New Holland traces its roots back to 1895, when Abram Zimmerman founded a blacksmith shop in the Pennsylvania, USA, town of that name. In order to expand his business, he began retailing stationary engines to power farm machines such as animal feed mills, but his customers often found that the units froze during harsh winters. This led him to develop a freeze-proof engine of his own design. Although it underwent changes of ownership and management, the New Holland Machine Company grew to later develop a number of successful farm implements, notably the first self-tying pick-up baler. In 1947, New Holland was acquired by Sperry Rand Corporation.
Meanwhile, in 1906, Belgian engineer Leon Claeys founded a threshing machine manufacturing business in the town of Zedelgem, building machines to remove the grain from pre-cut crops. His firm went on to develop Europe’s first self-propelled combine harvester, a machine with its own engine that combined the cutting and threshing processes. In 1964, Sperry Rand acquired Claeys, and rebranded its products with the anglicised Clayson name.
Automotive pioneer Henry Ford manufactured the first Fordson tractor, the Model F, in 1917 in the United States. His firm went on to develop legendary tractor names such as the Dexta and Major, and factories including one at Basildon, close to London.
Just a year later, in 1918, Fiat demonstrated its first tractor, the 20hp petrol engine 702. Fiat (Fabbrica Italiana di Automobili Torino) had been founded in Turin, Italy, in 1899 by a group of engineers and investors including Giovanni Agnelli. The first vehicles it built were cars, but the firm soon diversified into heavier goods, such as trucks, buses and tractors. Later, Fiat created an agricultural division, Fiat Trattori, which in 1974 became Fiatagri, when it branched into other areas of farm machinery. At this time Fiat also created a joint construction machinery venture, FiatAllis. The Fiatagri and FiatAllis business units were later merged to create Fiat Geotech.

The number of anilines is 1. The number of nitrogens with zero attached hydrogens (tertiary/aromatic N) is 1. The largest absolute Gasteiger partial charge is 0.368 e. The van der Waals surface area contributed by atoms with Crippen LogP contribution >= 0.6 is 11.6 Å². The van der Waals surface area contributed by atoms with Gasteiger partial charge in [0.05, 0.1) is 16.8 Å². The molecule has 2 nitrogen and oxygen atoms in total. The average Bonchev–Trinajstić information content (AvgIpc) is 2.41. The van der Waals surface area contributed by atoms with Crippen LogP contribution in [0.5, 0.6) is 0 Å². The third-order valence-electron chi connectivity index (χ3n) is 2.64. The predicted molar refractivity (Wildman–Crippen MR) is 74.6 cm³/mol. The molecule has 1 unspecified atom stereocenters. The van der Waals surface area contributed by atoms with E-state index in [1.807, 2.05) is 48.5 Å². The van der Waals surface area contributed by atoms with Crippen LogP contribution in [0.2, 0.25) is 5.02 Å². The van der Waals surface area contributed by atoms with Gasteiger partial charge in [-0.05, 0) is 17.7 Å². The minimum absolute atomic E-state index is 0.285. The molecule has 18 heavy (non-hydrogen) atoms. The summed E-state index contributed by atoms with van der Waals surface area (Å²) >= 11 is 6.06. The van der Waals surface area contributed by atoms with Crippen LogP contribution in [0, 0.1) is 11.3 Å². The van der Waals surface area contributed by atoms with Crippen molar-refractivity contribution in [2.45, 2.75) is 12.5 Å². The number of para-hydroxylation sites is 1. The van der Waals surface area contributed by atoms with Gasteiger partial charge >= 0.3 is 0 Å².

The decision in 1986 by Sperry Corporation to exit the farm equipment business resulted in Ford, previously a manufacturer only of tractors in terms of agricultural machines, choosing to purchase New Holland, giving it a full line of harvesting machinery. It retained the Ford name and blue colour for its tractors, and the yellow and red liveries and New Holland name for the harvesting equipment, within a new business unit, Ford New Holland, operating as part of the Ford parent company.
In 1990, Ford decided to sell its farm and construction equipment interests, and in 1991 reached agreement with Fiat Group for the sale of Ford New Holland to Fiat Geotech. The merger created a new entity, N.H. Geotech, and it was decided to group the Ford, Fiat and other products under a neutral, globally-recognisable brand, New Holland, with the former Ford and Fiatagri names gradually phased out but the familiar former Fiatagri leaf logo retained.
Today, as part of CNH Industrial, New Holland retains a leading position in farm equipment, at the cutting edge of developments in tractors, harvesters, materials handling equipment and other machinery. Among its sites, it still manufactures in the town of New Holland. But it also recognises the need for farmers and farm equipment makers to be seen as leading the fight against climate change, and New Holland is a leader in clean energy, developing prototype hydrogen and methane power for tractors and actively participates in an energy-neutral farm.
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Barbara ProssenNew Holland Global Press RelationsItalybarbara.email@example.com+39 0110086125
Bethany CiampaPR & Content Team (New Holland)United Statesmediarequests@newholland.com617-226-9950617-226-9950